USS Bedford Victory (AK-231)

From Wikipedia, the free encyclopedia
Jump to navigation Jump to search

United States
Name: Bedford Victory
Namesake: City of Bedford, Indiana[1]
Ordered: as type (VC2-S-AP2) hull, MCV hull 540
Builder: Permanente Metals Corporation, Richmond, California
Yard number: Yard No.1
Laid down: 20 July 1944
Launched: 23 September 1944
Sponsored by: Mrs. Raymond A. Kremp
Acquired: 11 November 1944
Commissioned: 11 November 1944
Decommissioned: 29 March 1946
Struck: 28 August 1946
Identification: Hull symbol: AK-231
Honors and
one battle star for World War II service
Fate: sold for scrapping, 28 March 1972, to Bruce A. Blakey for non-transportation use (PD-X-932) for $53,000
General characteristics [2]
Class and type: Boulder Victory-class cargo ship
  • 4,480 long tons (4,550 t) (standard)
  • 15,580 long tons (15,830 t) (full load)
Length: 455 ft (139 m)
Beam: 62 ft (19 m)
Draft: 29 ft 2 in (8.89 m)
Installed power: 6,000 shp (4,500 kW)
  • 1 × Westinghouse turbine
  • 2 × Foster Wheeler header-type boilers, 525psi 750°
  • double Westinghouse Main Reduction Gears
  • 1 × shaft
Speed: 15.5 kn (17.8 mph; 28.7 km/h)
Complement: 99 officers and enlisted

USS Bedford Victory (AK-231) was a Boulder Victory-class cargo ship Victory ship acquired by the U.S. Navy during World War II. She served in the Pacific Ocean theatre of operations through the end of the war, earning one battle star, and then returned to the United States for disposal.

Victory built in California[edit]

Bedford Victory (AK-231) was laid down on 20 July 1944, at Richmond, California, by the Permanente Metals Corporation under a U.S. Maritime Commission contract (MCV hull 540); launched on 30 September 1944; sponsored by Mrs. Raymond A. Kremp; acquired by the Navy on Armistice Day 1944; and commissioned that same day, Lt. Comdr. Dudley A. Durrant, USNR, in command.

World War II operations[edit]

The Navy acquired Bedford Victory and several of her sisters in response to an urgent need for additional ammunition carriers to keep the greatly expanded U.S. Pacific Fleet supplied during the final surge against the Empire of Japan. Necessity, therefore, obviated major conversion efforts and kept her fitting out and shakedown training periods unavoidably brief.

She completed her shakedown cruise on 27 November and began taking on a cargo of ammunition at Port Chicago, California. The ship stood out of San Francisco Bay on 15 December and—after stops at Pearl Harbor, Eniwetok Atoll, and Saipan—arrived at Ulithi on 16 January 1945. There, Bedford Victory became a unit of Service Squadron (ServRon) 10. Over the next four weeks, her crew worked feverishly rearming fleet units as they pulled into the anchorage for provisions, fuel, and ammunition. In February, the ship began visiting other ports of call, rearming warships at Leyte Gulf, Guam, and Saipan in addition to Ulithi.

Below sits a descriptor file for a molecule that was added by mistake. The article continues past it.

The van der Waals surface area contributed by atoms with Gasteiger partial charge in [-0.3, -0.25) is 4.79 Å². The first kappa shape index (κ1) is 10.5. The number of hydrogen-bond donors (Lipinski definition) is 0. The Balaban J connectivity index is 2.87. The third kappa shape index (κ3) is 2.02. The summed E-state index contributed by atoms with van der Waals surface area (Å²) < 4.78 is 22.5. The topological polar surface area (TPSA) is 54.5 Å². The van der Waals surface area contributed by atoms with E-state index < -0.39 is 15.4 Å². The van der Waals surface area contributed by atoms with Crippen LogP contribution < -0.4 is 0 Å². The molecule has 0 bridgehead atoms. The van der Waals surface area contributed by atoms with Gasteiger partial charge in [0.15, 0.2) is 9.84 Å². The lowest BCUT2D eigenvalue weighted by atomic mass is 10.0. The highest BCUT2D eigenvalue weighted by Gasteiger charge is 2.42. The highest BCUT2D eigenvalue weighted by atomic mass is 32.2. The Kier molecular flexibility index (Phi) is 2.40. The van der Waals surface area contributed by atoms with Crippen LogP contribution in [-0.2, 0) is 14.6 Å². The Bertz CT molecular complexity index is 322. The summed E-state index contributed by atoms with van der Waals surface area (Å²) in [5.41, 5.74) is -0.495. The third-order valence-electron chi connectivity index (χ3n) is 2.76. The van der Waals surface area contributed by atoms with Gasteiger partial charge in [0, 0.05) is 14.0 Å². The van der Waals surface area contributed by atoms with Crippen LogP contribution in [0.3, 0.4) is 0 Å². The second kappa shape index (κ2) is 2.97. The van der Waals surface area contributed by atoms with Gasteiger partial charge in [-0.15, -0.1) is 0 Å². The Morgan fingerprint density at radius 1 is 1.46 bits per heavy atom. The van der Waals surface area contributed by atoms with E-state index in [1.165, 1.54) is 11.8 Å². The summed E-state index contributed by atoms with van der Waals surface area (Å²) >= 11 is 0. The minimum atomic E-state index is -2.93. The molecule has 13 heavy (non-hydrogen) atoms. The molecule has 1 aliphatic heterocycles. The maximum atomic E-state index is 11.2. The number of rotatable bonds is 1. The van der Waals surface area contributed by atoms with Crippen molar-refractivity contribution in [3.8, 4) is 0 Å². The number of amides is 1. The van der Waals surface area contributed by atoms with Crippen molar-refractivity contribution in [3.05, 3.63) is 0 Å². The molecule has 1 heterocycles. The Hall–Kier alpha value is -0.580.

Late in April, Bedford Victory joined a convoy of oilers bound for the Ryukyu Islands where the last campaign of World War II had already begun. On the 27th, she and her consorts became elements of Task Group (TG) 50.8, the mobile replenishment group supporting the U.S. 5th Fleet. For almost a month, she steamed in a holding area a day’s voyage to the east of Okinawa rearming various units of the 5th Fleet.

At the end of the third week in May, she and the ammunition ship USS Akutan (AE-13) parted company with Task Group 50.8 and set course for Kerama Retto, the small group of islands just west of the southern end of Okinawa. The two ships entered the fleet anchorage on 21 May and began two weeks of ammunition distribution there.

Enemy air attacks frequently punctuated her activities, but Bedford Victory emerged undamaged from Kerama Retto on 6 June. She steamed in convoy via Saipan and Ulithi to Leyte Gulf. She remained there through the end of the war and for about two months thereafter. Early in November, the ship embarked upon the long voyage home, and she arrived in Seattle, Washington, on the 17th. Bedford Victory remained at Seattle until the end of the first week in February 1946.

Post-war decommissioning[edit]

At that time, she moved south to San Francisco, California, where she was decommissioned on 29 March 1946. She was returned to the Maritime Commission that same day. Her name was struck from the Navy list on 28 August 1946.

Korean War[edit]

For the Korean War she served in the Hungnam Evacuation as a Military Sealift CommandService and Merchant Ship Participating in Hungnam Korea Redeployment.[3]

Honors and awards[edit]

Bedford Victory earned one battle star for her World War II service.

Qualified Bedford Victory personnel were eligible for the following:


  2. ^ "USS Bedford Victory (AK-231)". Retrieved May 28, 2015. 
  3. ^, Hungnam Korea Redeployment